Growing up, I was quickly labeled an ana kuzusu – Turkish for “mamma’s boy.”
This came from a love for my parents’ holiday parties. Each year, the gatherings brought promises of leftover turkey, börek, and Rus salatasi – a delightfully creamy potato salad I was only allowed to indulge during the peri-holiday period. They were also occasions for storytelling. While my dad would entertain the men with the latest happenings in Turkish futbol – a constant stream of scandalous player trades, colorful diatribes of overly glorified coaches against crooked referees, and frequently contested league rankings – I often found myself cozying up to my mother and her friends. Their tales had power and emotion, and they meant so much more to me.
Even at that young age, I recognized that it was a privilege to be allowed into their space. Those evenings weren’t to be taken for granted and I was grateful to be included. Still, I wasn’t always sure if I was welcome.
As a feminist man and future obstetrician-gynecologist, I recognize that I am not, and nor will I ever be, in a position to fully understand the myriad factors that women must consider when tackling certain challenges. This does not mean I cannot be present and supportive. It would be arrogant at best and offensively misogynistic at worst to be anything other than an observer, a supporter and a witness to the uniquely difficult decisions that women face. This means that I believe whole-heartedly in the principle of autonomy as it pertains to healthcare and women’s dominion over their bodies and healthcare decisions. It requires having a profound respect for female autonomy, particularly of bodily integrity.
The slogan “Trust Women” is well known in the reproductive rights movement. While I am an ardent supporter of Dr. George Tiller’s dictum, I have recently found myself questioning its relevance. As a pioneer and hero to #FeministMen, Dr. Tiller was steadfast in his commitment to woman-centered care. His clinic in Wichita for decades served as a beacon of hope for women who had no other options – and continues to do so to this day. And yet, I can’t help but wonder – why do we still need to be told to trust women? Why are we still suspicious of a women’s ability to govern her own healthcare decisions?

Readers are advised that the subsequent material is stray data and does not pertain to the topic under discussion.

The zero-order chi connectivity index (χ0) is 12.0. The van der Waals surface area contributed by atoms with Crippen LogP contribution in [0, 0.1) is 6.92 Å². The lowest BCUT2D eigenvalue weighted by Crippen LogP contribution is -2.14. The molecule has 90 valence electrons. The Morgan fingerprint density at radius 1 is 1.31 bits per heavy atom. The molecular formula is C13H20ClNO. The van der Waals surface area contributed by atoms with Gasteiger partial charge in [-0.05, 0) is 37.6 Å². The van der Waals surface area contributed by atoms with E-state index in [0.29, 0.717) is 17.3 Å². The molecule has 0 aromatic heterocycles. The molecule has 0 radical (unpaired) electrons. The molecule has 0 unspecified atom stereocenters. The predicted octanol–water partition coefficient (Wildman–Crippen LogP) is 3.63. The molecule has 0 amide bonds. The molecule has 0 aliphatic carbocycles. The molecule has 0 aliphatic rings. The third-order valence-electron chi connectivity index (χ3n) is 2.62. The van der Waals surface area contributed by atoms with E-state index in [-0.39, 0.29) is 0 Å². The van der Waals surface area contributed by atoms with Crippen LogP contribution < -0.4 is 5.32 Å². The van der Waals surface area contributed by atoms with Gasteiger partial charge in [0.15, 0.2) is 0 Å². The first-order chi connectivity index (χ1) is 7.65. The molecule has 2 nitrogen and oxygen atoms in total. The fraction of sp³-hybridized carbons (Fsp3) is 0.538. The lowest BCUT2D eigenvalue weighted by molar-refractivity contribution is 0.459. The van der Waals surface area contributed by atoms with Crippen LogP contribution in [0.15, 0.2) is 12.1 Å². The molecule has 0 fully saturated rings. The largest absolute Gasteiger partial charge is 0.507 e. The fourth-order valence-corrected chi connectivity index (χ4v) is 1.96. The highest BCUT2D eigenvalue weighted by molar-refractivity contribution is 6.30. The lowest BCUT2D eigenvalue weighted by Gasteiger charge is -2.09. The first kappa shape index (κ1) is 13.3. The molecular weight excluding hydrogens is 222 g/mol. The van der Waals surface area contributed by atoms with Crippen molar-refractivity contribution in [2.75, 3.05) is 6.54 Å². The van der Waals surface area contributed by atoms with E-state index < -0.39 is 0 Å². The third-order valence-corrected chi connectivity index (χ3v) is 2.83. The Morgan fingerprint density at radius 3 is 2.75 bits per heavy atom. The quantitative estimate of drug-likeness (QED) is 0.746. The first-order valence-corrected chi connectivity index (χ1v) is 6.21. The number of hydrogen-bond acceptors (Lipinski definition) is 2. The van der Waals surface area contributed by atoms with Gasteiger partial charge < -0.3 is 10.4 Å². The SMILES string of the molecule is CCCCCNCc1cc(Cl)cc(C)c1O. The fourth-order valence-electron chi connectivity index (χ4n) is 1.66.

Unfortunately, across our country we see politicians legislating abortion care from mandating ultrasounds to waiting periods and counseling requirements that often contain scientifically inaccurate information. They find themselves compelled to make decisions on behalf of women about matters that they deem women incapable of resolving on their own.
But really I’d prefer to keep legislators out of the conversation entirely. For me, identifying as a feminist provider means actively rejecting the notion that anyone other than the woman is the expert of her life-defining circumstances.
This means asking a woman how she feels about an unexpected positive pregnancy test without making assumptions about what that test result means to her.
It means being there for her as an objective source of medical information regardless of what birth control method she chooses, if she chooses one at all.
And it means advocating for women on a public policy level to ensure that women have unfettered access to comprehensive reproductive healthcare, including abortion and contraception.
My interest in women’s health sprang from years of working as a teenager at a specialty-maternity hospital in upstate New York – with women, for women. On my first day, an energetic young woman was orienting me to the facilities, my responsibilities, and my colleagues. A couple hours into the day, my supervisor noticed me trailing uncomfortably behind her through the hospital’s hallways. After several attempts to get at the cause of my odd behavior, she finally stopped to ask me what was wrong. With much hesitation I answered:
“I need to use a restroom, but this is a women’s hospital.”
She gave me a reassuring grin, placed her hand on my shoulder, and pointed me down the hall.
“Of course we have a men’s restroom.”
And just as there was room for men in a women’s hospital, there is room for men in the feminist movement. After all, feminism is synonymous with humanism.
About the author: Sarp Aksel is a member of the M.D. Class of 2015 at the Albert Einstein College of Medicine, and is currently applying for residency training in obstetrics and gynecology. As an advocate for comprehensive medical education, he has developed tools to help students raise awareness and fill curricular gaps in sexual and reproductive health training, including abortion and contraception. He is also the immediate past president of Medical Students for Choice, where he served as chair of the international nonprofit’s board of directors,